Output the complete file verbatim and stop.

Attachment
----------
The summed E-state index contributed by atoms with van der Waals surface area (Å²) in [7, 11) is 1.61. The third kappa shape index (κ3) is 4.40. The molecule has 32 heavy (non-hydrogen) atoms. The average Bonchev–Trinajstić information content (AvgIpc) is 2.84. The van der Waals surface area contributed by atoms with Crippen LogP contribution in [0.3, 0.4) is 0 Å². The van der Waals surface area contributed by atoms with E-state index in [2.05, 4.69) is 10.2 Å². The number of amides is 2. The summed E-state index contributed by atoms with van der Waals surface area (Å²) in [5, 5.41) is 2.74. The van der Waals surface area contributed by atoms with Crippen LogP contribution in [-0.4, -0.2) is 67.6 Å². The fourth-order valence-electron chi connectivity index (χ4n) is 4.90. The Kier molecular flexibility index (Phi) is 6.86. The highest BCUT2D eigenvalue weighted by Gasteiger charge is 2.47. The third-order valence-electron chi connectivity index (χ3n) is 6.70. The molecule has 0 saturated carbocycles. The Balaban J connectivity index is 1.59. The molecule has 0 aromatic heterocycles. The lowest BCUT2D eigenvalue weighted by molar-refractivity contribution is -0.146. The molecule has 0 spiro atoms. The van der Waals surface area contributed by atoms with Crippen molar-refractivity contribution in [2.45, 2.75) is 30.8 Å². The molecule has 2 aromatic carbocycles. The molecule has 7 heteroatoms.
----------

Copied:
The summed E-state index contributed by atoms with van der Waals surface area (Å²) in [7, 11) is 1.61. The third kappa shape index (κ3) is 4.40. The molecule has 32 heavy (non-hydrogen) atoms. The average Bonchev–Trinajstić information content (AvgIpc) is 2.84. The van der Waals surface area contributed by atoms with Crippen LogP contribution in [0.3, 0.4) is 0 Å². The van der Waals surface area contributed by atoms with E-state index in [2.05, 4.69) is 10.2 Å². The number of amides is 2. The summed E-state index contributed by atoms with van der Waals surface area (Å²) in [5, 5.41) is 2.74. The van der Waals surface area contributed by atoms with Crippen LogP contribution in [-0.4, -0.2) is 67.6 Å². The fourth-order valence-electron chi connectivity index (χ4n) is 4.90. The Kier molecular flexibility index (Phi) is 6.86. The highest BCUT2D eigenvalue weighted by Gasteiger charge is 2.47. The third-order valence-electron chi connectivity index (χ3n) is 6.70. The molecule has 0 saturated carbocycles. The Balaban J connectivity index is 1.59. The molecule has 0 aromatic heterocycles. The lowest BCUT2D eigenvalue weighted by molar-refractivity contribution is -0.146. The molecule has 0 spiro atoms. The van der Waals surface area contributed by atoms with Crippen molar-refractivity contribution in [2.45, 2.75) is 30.8 Å². The molecule has 2 aromatic carbocycles. The molecule has 7 heteroatoms.